What you need to know about your privacy and Pokémon GO

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Pokémon GO has become an undeniable phenomenon in just under a week; the number of users already surpasses dating app Tinder and is expected to soon surpass Twitter.

The game uses augmented reality to place creatures and items in real locations for players to catch.

As with any app, players accept the terms of service.

With Pokémon GO a player grants permission that the software company can find contact accounts on your device, access the contents of your USB storage, prevent phone from sleeping, access your Google Play billing service, access Bluetooth settings, location and your camera.

Niantic, the software development company behind the game, was created within Google but spun off on its own last year. They previously made the multiplayer game Ingress, which received criticism as a "privacy minefield." 

Google is a third-party backer of Pokémon GO and invested millions in the game. 

Below are some of the main things collected about a user, according to the privacy policy.

  • Niantic collects certain information that can be used to identify or recognize you (or your authorized child) during gameplay and when you sign up, using a Google, Pokémon Trainer Club (PTC), or Facebook registered email address.
  • Any child under the age of 13 must register with PTC before creating an account and the child’s birthdate is shared with Niantic.
  • This is a location-based game. Information about a player’s location when they are using the game will be collected and stored.
  • During game play they collect user names and messages sent to other users.
  • To get the full experience of the game, users must allow Cookies. Some third party services providers and advertisers are also allowed to place their own Cookies on your hard drive.
  • A user’s IP is collected.
  • The web page you visited before accessing their services is logged.
  • Web Beacons (also known as web bugs, pixel tags, or clear GIFs) track and measure the effectiveness of advertising. They are invisible and you don’t see them.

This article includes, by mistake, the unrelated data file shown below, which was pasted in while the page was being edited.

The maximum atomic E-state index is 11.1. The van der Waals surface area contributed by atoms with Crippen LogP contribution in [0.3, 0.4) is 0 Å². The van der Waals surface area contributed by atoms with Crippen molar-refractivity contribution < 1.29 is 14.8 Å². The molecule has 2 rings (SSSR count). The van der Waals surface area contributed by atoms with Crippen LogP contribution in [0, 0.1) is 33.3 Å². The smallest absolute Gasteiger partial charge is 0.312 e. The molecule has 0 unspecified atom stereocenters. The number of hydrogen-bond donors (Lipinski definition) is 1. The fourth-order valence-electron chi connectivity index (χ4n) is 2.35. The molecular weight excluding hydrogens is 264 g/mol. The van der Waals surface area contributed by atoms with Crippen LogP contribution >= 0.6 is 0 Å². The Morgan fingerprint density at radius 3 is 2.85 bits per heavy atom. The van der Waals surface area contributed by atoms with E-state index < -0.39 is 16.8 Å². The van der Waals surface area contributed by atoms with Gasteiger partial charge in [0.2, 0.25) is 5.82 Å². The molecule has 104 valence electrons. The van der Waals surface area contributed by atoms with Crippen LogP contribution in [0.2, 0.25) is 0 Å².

• You or your child’s device, browser, user settings and the way the player uses the services is collected, and the company says that is used to improve and personalize services.
  • If the company is acquired by another company, or if they go bankrupt, your information can be disclosed and transferred. You will receive notice and 30 days to refuse the disclosure.
  • When a player’s account is deactivated, Niantic, its clients, affiliates, or service providers may retain information --including profile information and user content -- for a commercially reasonable time period for backup, archival, and/or audit purpose.
  • The company does not guarantee the absolute security of any information.

What does this all mean?

A profile of data collected about a player will provide information about their age, locations visited, email addresses, some browsing habits, conversations with other players, and interaction with advertising.

The company maintains that the majority of data collected is to improve user experience. They also said that any third party used to analyze log data is bound by contractual terms to process the data in accordance with European data protection laws. Those you can read here.

Under European laws, personal data can be collected only under strict conditions and for legitimate purposes.

Read the full privacy policy, here. 

[READ: Pokémon GO Warning: Sheriff has message for players and parents]

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